Quiet Quitting – is it actually a thing? Should tech companies be worried? Betts Recruiting has done our own research into the trends and compared with external studies, and the results all tell a similar story.
Continue reading below to learn more about what is driving tech workers to “quiet quit,” and some of the best ways to address it:
What is Quiet Quitting?
Despite all the buzz, you’re not going to find unanimous agreement on what Quiet Quitting means. Basically, it’s more of what sparked the Great Resignation, which was also often misunderstood and buried under assumptions. The same factors that made employees quit in the far off era of Pre-2020 still apply, but they’re exacerbated by the continuing fallout from the pandemic and a clash of cultures within the US workforce.
According to Gallup, at least 50% of employees in the US are some form of quiet quitting. Of those surveyed by Betts Recruiting in the tech industry, 75% know someone who has quiet quit and 50% say it has affected their own organization. This has impacted the workplace in various ways, including:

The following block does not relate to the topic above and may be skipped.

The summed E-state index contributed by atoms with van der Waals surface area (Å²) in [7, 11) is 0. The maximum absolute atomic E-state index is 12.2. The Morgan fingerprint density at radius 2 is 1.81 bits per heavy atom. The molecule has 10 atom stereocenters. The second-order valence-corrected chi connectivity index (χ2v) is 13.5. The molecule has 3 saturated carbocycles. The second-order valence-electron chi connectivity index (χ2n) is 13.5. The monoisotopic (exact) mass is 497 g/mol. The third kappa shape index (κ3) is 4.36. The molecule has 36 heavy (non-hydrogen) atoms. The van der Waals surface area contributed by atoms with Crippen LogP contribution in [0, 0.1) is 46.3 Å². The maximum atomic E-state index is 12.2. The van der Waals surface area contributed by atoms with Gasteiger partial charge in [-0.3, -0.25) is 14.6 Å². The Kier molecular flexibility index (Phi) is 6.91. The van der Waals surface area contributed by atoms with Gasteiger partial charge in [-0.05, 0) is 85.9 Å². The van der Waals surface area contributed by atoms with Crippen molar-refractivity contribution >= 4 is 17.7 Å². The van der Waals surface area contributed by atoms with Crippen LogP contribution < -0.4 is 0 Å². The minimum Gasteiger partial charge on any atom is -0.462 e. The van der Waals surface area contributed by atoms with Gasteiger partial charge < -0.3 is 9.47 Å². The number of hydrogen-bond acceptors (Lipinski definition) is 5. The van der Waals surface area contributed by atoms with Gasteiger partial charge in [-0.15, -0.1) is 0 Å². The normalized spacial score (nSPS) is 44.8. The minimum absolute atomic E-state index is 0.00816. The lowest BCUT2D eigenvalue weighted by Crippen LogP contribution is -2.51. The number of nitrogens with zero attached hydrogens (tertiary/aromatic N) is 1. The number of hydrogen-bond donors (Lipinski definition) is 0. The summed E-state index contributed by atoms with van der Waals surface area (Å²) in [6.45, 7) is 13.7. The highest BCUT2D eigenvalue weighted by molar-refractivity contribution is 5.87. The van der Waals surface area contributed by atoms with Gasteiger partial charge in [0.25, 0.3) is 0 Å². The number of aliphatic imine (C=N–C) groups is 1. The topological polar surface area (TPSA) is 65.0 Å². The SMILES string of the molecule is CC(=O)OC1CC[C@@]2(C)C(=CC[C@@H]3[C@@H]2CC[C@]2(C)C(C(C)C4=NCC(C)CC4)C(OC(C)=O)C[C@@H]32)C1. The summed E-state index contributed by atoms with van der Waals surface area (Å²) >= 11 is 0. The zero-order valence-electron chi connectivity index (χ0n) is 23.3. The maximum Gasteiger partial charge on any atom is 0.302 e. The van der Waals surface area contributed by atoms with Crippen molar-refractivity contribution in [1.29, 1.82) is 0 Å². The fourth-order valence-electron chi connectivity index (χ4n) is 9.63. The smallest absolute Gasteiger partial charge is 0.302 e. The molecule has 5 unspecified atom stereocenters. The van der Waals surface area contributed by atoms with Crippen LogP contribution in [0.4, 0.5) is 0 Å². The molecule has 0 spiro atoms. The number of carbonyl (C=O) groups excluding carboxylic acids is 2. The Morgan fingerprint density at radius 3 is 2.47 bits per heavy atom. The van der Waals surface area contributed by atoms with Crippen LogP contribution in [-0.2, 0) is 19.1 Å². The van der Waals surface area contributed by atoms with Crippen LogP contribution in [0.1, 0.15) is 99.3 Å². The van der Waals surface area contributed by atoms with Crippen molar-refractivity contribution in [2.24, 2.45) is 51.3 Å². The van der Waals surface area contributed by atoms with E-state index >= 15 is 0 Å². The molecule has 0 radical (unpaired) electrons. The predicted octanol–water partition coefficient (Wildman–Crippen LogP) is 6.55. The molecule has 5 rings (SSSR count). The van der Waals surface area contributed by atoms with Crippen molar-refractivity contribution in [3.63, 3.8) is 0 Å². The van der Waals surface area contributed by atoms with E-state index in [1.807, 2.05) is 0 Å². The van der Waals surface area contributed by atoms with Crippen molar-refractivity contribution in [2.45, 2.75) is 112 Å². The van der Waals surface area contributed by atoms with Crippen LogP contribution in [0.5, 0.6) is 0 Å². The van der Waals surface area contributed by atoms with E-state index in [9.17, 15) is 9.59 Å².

- 71% said productivity diminished
- 57% saw less contribution to team projects
- 43% noted some colleagues not participating in meetings
- 100% noticed a lack of passion or enthusiasm among coworkers
However, it’s also important to note that employee engagement and disengagement rates are still better than their worst periods in 2005 and 2007, respectively. Additional research in the tech sector reveals that many employees see a lack of investment in their roles from leadership, reinforcing uncertainties about the future. While these types of trends are not new, Quiet Quitting is mostly Gen Z’s unique response to the cultural divide.
Before you go to the extremes of mass firing or forcing yourself to make awkward TikTok posts to address this growing gap with your younger workforce, Betts Recruiting has come up with these tips based on research to help you build solutions for employees who Quiet Quit.
Address Quiet Quitting